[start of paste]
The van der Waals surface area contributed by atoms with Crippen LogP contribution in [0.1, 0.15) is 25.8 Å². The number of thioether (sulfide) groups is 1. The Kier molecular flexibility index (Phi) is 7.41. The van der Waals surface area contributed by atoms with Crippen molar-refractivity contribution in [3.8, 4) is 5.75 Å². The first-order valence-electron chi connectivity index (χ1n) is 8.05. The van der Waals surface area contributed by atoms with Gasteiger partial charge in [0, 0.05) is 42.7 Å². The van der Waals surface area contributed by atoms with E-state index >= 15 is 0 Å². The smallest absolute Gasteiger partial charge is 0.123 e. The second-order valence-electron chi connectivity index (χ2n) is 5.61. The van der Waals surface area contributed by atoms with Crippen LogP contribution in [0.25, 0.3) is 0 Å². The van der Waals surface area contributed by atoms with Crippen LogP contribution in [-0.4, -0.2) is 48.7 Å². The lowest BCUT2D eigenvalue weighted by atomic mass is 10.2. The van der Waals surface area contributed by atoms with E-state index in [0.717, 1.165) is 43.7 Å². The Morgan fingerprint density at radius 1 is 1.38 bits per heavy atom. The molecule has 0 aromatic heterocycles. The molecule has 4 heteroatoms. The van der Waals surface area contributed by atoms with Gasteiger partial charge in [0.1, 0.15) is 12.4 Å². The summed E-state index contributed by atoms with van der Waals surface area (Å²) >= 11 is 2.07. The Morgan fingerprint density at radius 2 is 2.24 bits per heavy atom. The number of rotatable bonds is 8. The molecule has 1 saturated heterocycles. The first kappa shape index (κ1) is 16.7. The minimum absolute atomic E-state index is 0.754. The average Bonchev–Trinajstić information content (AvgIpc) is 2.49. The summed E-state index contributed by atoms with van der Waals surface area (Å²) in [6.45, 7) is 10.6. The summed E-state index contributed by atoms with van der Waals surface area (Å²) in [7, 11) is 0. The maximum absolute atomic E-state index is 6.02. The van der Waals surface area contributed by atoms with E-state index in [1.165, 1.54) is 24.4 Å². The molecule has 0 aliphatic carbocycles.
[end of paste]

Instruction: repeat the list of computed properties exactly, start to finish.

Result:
The van der Waals surface area contributed by atoms with Crippen LogP contribution in [0.1, 0.15) is 25.8 Å². The number of thioether (sulfide) groups is 1. The Kier molecular flexibility index (Phi) is 7.41. The van der Waals surface area contributed by atoms with Crippen molar-refractivity contribution in [3.8, 4) is 5.75 Å². The first-order valence-electron chi connectivity index (χ1n) is 8.05. The van der Waals surface area contributed by atoms with Gasteiger partial charge in [0, 0.05) is 42.7 Å². The van der Waals surface area contributed by atoms with E-state index >= 15 is 0 Å². The smallest absolute Gasteiger partial charge is 0.123 e. The second-order valence-electron chi connectivity index (χ2n) is 5.61. The van der Waals surface area contributed by atoms with Crippen LogP contribution in [0.25, 0.3) is 0 Å². The van der Waals surface area contributed by atoms with Crippen LogP contribution in [-0.4, -0.2) is 48.7 Å². The lowest BCUT2D eigenvalue weighted by atomic mass is 10.2. The van der Waals surface area contributed by atoms with E-state index in [0.717, 1.165) is 43.7 Å². The Morgan fingerprint density at radius 1 is 1.38 bits per heavy atom. The molecule has 0 aromatic heterocycles. The molecule has 4 heteroatoms. The van der Waals surface area contributed by atoms with Gasteiger partial charge in [0.1, 0.15) is 12.4 Å². The summed E-state index contributed by atoms with van der Waals surface area (Å²) >= 11 is 2.07. The Morgan fingerprint density at radius 2 is 2.24 bits per heavy atom. The number of rotatable bonds is 8. The molecule has 1 saturated heterocycles. The first kappa shape index (κ1) is 16.7. The minimum absolute atomic E-state index is 0.754. The average Bonchev–Trinajstić information content (AvgIpc) is 2.49. The summed E-state index contributed by atoms with van der Waals surface area (Å²) in [6.45, 7) is 10.6. The summed E-state index contributed by atoms with van der Waals surface area (Å²) in [7, 11) is 0. The maximum absolute atomic E-state index is 6.02. The van der Waals surface area contributed by atoms with E-state index in [1.165, 1.54) is 24.4 Å². The molecule has 0 aliphatic carbocycles.